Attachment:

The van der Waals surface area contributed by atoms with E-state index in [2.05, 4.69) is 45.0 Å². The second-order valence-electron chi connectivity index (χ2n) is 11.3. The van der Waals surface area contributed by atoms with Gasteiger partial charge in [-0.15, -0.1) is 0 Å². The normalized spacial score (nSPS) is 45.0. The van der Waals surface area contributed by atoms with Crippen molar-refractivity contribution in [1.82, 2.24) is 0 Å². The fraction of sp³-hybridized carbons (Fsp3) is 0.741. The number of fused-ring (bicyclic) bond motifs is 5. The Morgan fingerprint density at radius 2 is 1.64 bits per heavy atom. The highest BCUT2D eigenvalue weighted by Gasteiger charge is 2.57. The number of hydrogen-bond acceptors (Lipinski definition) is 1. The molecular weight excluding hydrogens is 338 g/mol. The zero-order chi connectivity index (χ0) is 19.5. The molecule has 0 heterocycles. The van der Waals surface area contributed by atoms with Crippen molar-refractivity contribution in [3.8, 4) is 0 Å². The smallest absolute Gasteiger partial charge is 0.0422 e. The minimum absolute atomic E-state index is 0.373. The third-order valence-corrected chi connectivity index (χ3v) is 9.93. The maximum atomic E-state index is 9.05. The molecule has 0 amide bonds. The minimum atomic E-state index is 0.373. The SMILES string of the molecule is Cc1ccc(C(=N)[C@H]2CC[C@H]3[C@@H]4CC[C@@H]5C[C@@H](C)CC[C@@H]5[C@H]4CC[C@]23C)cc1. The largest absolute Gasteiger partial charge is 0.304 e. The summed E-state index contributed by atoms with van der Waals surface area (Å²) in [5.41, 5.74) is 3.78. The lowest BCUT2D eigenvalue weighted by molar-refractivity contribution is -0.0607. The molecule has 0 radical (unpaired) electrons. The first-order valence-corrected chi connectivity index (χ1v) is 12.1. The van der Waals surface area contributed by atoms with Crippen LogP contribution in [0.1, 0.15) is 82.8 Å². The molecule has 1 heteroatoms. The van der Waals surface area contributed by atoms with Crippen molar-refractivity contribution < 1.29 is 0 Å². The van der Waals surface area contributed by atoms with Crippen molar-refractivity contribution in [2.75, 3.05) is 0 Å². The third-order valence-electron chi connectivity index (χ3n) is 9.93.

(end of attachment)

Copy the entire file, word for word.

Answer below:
The van der Waals surface area contributed by atoms with E-state index in [2.05, 4.69) is 45.0 Å². The second-order valence-electron chi connectivity index (χ2n) is 11.3. The van der Waals surface area contributed by atoms with Gasteiger partial charge in [-0.15, -0.1) is 0 Å². The normalized spacial score (nSPS) is 45.0. The van der Waals surface area contributed by atoms with Crippen molar-refractivity contribution in [1.82, 2.24) is 0 Å². The fraction of sp³-hybridized carbons (Fsp3) is 0.741. The number of fused-ring (bicyclic) bond motifs is 5. The Morgan fingerprint density at radius 2 is 1.64 bits per heavy atom. The highest BCUT2D eigenvalue weighted by Gasteiger charge is 2.57. The number of hydrogen-bond acceptors (Lipinski definition) is 1. The molecular weight excluding hydrogens is 338 g/mol. The zero-order chi connectivity index (χ0) is 19.5. The molecule has 0 heterocycles. The van der Waals surface area contributed by atoms with Crippen molar-refractivity contribution in [3.8, 4) is 0 Å². The smallest absolute Gasteiger partial charge is 0.0422 e. The minimum absolute atomic E-state index is 0.373. The third-order valence-corrected chi connectivity index (χ3v) is 9.93. The maximum atomic E-state index is 9.05. The molecule has 0 amide bonds. The minimum atomic E-state index is 0.373. The SMILES string of the molecule is Cc1ccc(C(=N)[C@H]2CC[C@H]3[C@@H]4CC[C@@H]5C[C@@H](C)CC[C@@H]5[C@H]4CC[C@]23C)cc1. The largest absolute Gasteiger partial charge is 0.304 e. The summed E-state index contributed by atoms with van der Waals surface area (Å²) in [5.41, 5.74) is 3.78. The lowest BCUT2D eigenvalue weighted by molar-refractivity contribution is -0.0607. The molecule has 0 radical (unpaired) electrons. The first-order valence-corrected chi connectivity index (χ1v) is 12.1. The van der Waals surface area contributed by atoms with Crippen LogP contribution in [0.1, 0.15) is 82.8 Å². The molecule has 1 heteroatoms. The van der Waals surface area contributed by atoms with Crippen molar-refractivity contribution < 1.29 is 0 Å². The van der Waals surface area contributed by atoms with Crippen molar-refractivity contribution in [2.75, 3.05) is 0 Å². The third-order valence-electron chi connectivity index (χ3n) is 9.93.